Colleen Tunnicliff

Hello, dolly

Their faces may change with the years, but dolls still keep their winsome charm,
delighting all who play with them, collect them, make them and, above all, love them.

Written by       Photographed by Michael Schneider

I can still remember the night I first saw her. Her skin was the palest alabaster, her lips the soft­est camellia pink. My sister and I were allowed to look at her as she sat safely on my mother’s knee. “You can look but not touch,” we were told. She was without doubt the loveliest thing I had ever seen, and I wanted her—just to hold, just to look into those china-blue eyes . . .

Mother was at a Plunket meeting on the night I found her, wrapped lovingly in a wedding dress and nes­tled in my mother’s collection of se­crets: letters from my father, a lock of blond hair, a blue glass bottle of Evening in Paris perfume.

Within days, though, she was look­ing up at me with a cockeyed and, I hope, forgiving look on her face, from among my own collection of se­crets—my mother’s cast-off false teeth, my sister’s scrapbook of angels, my swatch of pink satin pieces.

By then the top of her head had been severed from her face after a nasty tumble. I don’t know when my mother found out, but the weight of that secret stayed with me for years.

Once they were the playthings of children, but porcelain dolls were made for more genteel play than that dished out by my generation of tree and book girls. My mother’s doll was already an antique when I kidnapped  her, but that doesn’t mean she was hundreds of years old—more like 50, and made either in France or Ger­many, the world’s two largest makers of dolls at that time.

Dollmaking is not an ancient tra­dition. Although the Egyptian, Greek and Roman empires had dolls, some of which date back to the fifth cen­tury AD, these were religious acces­sories which accompanied the dead to their graves, or fertility symbols carried by pregnant women to ensure the health and beauty of their chil­dren. It wasn’t until the 17th century that dolls started to be used for play—first the wooden dolls of Scandina­via, Austria and Germany, and later wax, papier mache and porcelain fig­ures.

The 19th century was the golden age of dolls, and the porcelain dolls of this era are the Holy Grail of to­day’s doll collectors. Ironically, many of these exquisitely beautiful figures were made by small girls, none of  whom would have looked like the idealised images of women and girls they were making, and none of whom would have been able to afford to buy one.

Made for the rich, the United States rich particularly, these sweet-faced beauties give little hint of the suffering which went into their crea­tion. In the German city of Sonneberg, one of the dollmaking centres, many of the thousands of doll workers lived in abject poverty, with up to 25 people living in a single bedroom. Tuber­culosis was common, and the dust from sanding the porcelain faces caused other lung diseases. Many of the children making the dolls would have died as a result.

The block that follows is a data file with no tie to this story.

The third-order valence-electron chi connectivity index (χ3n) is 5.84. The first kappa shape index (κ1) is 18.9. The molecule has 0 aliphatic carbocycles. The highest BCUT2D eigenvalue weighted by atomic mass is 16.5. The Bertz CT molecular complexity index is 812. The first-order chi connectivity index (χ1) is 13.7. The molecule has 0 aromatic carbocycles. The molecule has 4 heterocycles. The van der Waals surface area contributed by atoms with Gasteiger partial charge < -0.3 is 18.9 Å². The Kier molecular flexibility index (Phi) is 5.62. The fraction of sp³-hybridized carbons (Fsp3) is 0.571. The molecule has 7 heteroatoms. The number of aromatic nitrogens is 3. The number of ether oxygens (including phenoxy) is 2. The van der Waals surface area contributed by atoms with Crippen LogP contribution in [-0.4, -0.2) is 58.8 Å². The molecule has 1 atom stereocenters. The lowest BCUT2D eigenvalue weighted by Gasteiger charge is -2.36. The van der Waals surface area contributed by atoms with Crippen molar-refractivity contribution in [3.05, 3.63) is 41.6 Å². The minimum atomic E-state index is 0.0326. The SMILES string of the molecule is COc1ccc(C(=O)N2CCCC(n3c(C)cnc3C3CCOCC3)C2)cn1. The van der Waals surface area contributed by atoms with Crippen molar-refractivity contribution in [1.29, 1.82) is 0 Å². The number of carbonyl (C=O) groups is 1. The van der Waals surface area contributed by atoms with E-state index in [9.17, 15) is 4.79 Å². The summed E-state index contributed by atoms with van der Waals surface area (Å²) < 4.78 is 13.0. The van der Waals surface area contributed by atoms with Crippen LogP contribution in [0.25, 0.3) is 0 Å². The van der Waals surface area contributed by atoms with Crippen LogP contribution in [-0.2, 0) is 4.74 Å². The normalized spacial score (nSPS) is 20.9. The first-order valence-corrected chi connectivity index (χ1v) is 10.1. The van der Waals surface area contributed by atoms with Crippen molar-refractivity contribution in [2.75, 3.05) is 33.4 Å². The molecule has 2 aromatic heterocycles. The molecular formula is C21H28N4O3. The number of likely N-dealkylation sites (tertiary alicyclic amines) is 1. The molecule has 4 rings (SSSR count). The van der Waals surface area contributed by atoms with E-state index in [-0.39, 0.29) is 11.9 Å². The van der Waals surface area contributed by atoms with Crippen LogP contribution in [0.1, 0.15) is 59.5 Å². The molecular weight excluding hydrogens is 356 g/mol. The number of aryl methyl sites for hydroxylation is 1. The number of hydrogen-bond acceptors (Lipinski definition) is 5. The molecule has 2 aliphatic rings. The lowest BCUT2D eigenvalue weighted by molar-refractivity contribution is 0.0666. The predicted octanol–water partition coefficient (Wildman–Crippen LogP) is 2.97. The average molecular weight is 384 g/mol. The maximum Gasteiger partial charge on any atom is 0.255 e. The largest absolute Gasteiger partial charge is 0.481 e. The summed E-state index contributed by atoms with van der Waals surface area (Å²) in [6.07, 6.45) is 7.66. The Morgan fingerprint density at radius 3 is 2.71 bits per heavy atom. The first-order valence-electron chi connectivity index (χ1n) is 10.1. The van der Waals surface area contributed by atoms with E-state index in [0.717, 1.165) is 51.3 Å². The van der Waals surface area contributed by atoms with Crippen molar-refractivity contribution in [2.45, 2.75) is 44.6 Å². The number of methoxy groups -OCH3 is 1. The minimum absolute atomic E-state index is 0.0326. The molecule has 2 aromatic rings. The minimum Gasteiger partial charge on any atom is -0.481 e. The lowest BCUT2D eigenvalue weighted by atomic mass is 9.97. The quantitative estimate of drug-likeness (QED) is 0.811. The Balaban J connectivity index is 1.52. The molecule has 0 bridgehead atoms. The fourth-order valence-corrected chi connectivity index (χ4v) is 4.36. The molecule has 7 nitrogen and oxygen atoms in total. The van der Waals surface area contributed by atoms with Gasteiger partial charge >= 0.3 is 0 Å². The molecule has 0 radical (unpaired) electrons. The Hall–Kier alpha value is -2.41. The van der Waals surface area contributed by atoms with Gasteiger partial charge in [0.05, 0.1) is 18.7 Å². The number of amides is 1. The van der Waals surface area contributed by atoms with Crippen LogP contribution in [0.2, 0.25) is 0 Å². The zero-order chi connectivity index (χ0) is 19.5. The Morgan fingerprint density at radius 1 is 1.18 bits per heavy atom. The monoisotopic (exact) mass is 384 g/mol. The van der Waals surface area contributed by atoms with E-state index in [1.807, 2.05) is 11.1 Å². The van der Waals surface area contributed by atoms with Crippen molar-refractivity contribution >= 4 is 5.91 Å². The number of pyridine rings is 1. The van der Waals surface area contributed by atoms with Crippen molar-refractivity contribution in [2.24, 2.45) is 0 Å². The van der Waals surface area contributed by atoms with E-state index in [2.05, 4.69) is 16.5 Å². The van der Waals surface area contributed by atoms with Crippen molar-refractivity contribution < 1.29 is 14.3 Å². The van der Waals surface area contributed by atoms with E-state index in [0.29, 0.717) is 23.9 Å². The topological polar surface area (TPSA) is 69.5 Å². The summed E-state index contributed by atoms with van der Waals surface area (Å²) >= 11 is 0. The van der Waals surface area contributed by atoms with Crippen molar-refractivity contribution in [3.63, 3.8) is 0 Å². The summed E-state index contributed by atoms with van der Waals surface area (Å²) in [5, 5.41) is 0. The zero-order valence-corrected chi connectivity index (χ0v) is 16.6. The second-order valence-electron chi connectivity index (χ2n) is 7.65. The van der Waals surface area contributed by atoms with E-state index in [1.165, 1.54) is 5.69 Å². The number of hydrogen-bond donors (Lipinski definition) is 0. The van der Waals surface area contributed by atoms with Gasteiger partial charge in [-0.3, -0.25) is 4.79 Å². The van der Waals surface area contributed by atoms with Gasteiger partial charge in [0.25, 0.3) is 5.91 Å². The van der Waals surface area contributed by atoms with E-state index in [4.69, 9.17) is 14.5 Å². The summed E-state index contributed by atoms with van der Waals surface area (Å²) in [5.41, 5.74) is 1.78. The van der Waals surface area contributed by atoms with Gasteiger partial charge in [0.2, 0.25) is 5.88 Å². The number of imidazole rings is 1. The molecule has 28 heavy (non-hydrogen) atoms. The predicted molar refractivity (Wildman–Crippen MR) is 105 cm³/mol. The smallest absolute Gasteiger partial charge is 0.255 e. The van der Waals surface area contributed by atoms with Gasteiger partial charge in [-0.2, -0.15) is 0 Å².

Dollmakers were not slow to see that their products had commercial potential which went beyond play. Some served as the forerunners to today’s mail-order fashion cata­logues, carrying the latest designs from European courts to the English, and from the English to the colonies.

One doll, which was sent on regu­lar runs between the French and Eng­lish courts, had her own passport, which both sides recognised, and even in wartime weapons had to be put aside when this particular doll, resplendent in the latest haute couture, was carried across the battle­fields. At the more humble end of the market, dolls carried advertising mes­sages on their bodies, and flour com­panies printed rag doll patterns on their cotton sacks.

Neither were early doll manufacturers above using gimmicks to move stock. Some dolls had small built-in cupboards in which their clothes could be stored; others swam, threw kisses, even breathed. But the ulti­mate achievement, the talking doll, did not appear until the mid-1800s. The first models had a crude mecha­nism which produced such a vague sound that it was used indiscrimi­nately for dolls and toys alike—lions, sheep and fine lady dolls all deliv­ered vocalisations which fell some­where between roars and bleats.

According to some histories, it was Thomas Alva Edison who finally made dolls talk on a commercial scale. In the late 1880s he managed to downscale his phonograph invention to doll size, and, shrewd business­man that he was, invented one mechanism which cursed and scolded and another which recited pious sermons and Bible verses.

[Chapter Break]